Two big health care companies are feeling some fresh regulatory pain.
, a major operator of dialysis clinics, said the U.S. Department of Justice is seeking "a wide range of documents" about the company's operations dating back to 1996. And
, one of the nation's largest pharmacy benefit managers, recently disclosed that authorities are examining its Medicaid collections in at least six states.
Both companies have caught the attention of regulators before.
DaVita is now supplying information to federal prosecutors in both Missouri and Pennsylvania. The company said the latest subpoena, received on Friday from the U.S. Attorney's office in the Eastern District of Missouri, has been issued as part of a "joint civil and criminal investigation." Prosecutors are seeking information about DaVita's pharmaceutical services and its relationships with pharmaceutical companies, physicians and joint-venture operations.
"We have worked hard to create and sustain a culture of compliance at DaVita, as well as the policies and systems to support that culture," said CEO Kent Thiry. "We look forward to the opportunity to answer whatever questions the government has."
DaVita's stock dropped 4% to $42.31 on the news.
Meanwhile, Caremark is answering some questions of its own. In its recently filed annual report, Caremark said it has been supplying information to the Justice Department and several states that have raised concerns about the company's Medicaid claims.
"Issues have been raised by the state of Tennessee, five other states and
Centers for Medicare and Medicaid Services concerning how the company is adjudicating Medicaid third-party liability claims that have been paid by the respective states' Medicaid program when the beneficiary also had coverage under a pharmacy benefit plan administered by Caremark," the filing states.
Medicaid is known as the "payer of last resort," meaning that it should pay for prescription drugs only when no other coverage exists. Caremark is seeking a court ruling that would allow the company to deny coverage of Medicaid claims that have been improperly submitted.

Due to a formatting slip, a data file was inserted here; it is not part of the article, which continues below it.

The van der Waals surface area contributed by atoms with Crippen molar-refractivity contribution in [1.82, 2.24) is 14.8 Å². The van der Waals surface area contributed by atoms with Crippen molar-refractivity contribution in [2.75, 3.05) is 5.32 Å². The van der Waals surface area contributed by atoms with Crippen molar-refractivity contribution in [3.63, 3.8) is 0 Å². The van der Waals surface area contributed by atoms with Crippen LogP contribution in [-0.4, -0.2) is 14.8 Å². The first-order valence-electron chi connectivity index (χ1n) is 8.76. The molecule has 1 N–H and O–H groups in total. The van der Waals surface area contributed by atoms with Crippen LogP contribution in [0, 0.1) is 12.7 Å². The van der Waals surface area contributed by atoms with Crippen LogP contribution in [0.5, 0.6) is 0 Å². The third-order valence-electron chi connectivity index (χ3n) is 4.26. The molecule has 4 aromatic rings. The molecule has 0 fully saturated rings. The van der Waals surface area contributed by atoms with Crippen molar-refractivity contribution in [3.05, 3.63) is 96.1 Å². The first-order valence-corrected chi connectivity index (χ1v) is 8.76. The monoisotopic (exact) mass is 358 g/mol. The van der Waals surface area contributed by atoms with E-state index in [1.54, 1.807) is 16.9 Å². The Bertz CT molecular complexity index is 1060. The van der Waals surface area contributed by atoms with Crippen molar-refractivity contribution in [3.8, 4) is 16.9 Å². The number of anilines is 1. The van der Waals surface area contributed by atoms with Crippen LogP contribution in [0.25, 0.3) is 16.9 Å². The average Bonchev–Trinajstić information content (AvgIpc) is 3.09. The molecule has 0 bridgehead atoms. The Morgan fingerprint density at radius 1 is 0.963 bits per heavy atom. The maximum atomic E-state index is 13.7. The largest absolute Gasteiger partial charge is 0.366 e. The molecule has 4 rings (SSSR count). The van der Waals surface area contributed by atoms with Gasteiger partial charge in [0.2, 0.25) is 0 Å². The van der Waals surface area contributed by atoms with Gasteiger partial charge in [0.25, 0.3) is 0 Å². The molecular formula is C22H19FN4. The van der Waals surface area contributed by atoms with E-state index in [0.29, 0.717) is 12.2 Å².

Because Medicaid spends so much money on prescription drugs -- and because it recovers so few overpayments -- the stakes in this case could prove especially high. In a special report published four years ago, the Office of Inspector General estimated that state Medicaid programs were spending hundreds of millions of dollars on prescription drugs that should have been covered by another party instead.
"Almost three-quarters of states report third parties refuse to process or pay Medicaid pharmacy claims," the report states. And "more states had problems with pharmacy benefit management companies than with all other types of third parties combined."
The case against Caremark has been building for some time. In its latest regulatory filing, Caremark disclosed that the Medicaid dispute had triggered a so-called qui tam, or whistleblower, lawsuit that's been pending against the company for some six years.
The suit remains under seal in the Western District of Texas.
"A qui tam lawsuit typically is filed under seal pending a government review of the allegations and a decision by the applicable government authority on whether or not to intervene in the lawsuit," Caremark explained in its annual report. "We have been providing information requested by the United States Department of Justice and several other states mentioned."
Caremark has already been targeted by a separate whistleblower lawsuit in Florida. In addition, it faces a multistate probe of its business practices. Two other giant PBMs --
-- have attracted significant regulatory scrutiny as well.
Shares of Caremark inched up 13 cents to $40.32 on Monday.
Patrick Burns, a spokesman for Taxpayers Against Fraud, expressed little surprise about the latest health care probes.
Burns portrays both dialysis companies and PBMs as repeat offenders that have routinely bilked government insurance programs. He estimates that some 90% of all renal care providers have attracted government probes and points to DaVita and Grambo -- which DaVita is acquiring -- as just two examples. He notes that Grambo recently agreed to settle Medicare fraud charges by paying the year's biggest penalty so far.
But Burns claims that all of the dialysis companies engage in very similar practices.
"What we're seeing here is classic business practice fraud in which some idea was cooked up by one company and then spread like wildfire across the industry," he said.
Burns sees a similar trend in the PBM industry. Thus, he fully expects to see more Medicaid disputes ahead.
"This could be a very substantial fraud
involving more than $1 billion," he said. "If Caremark is doing this, you can be sure the other large PBMs are, too."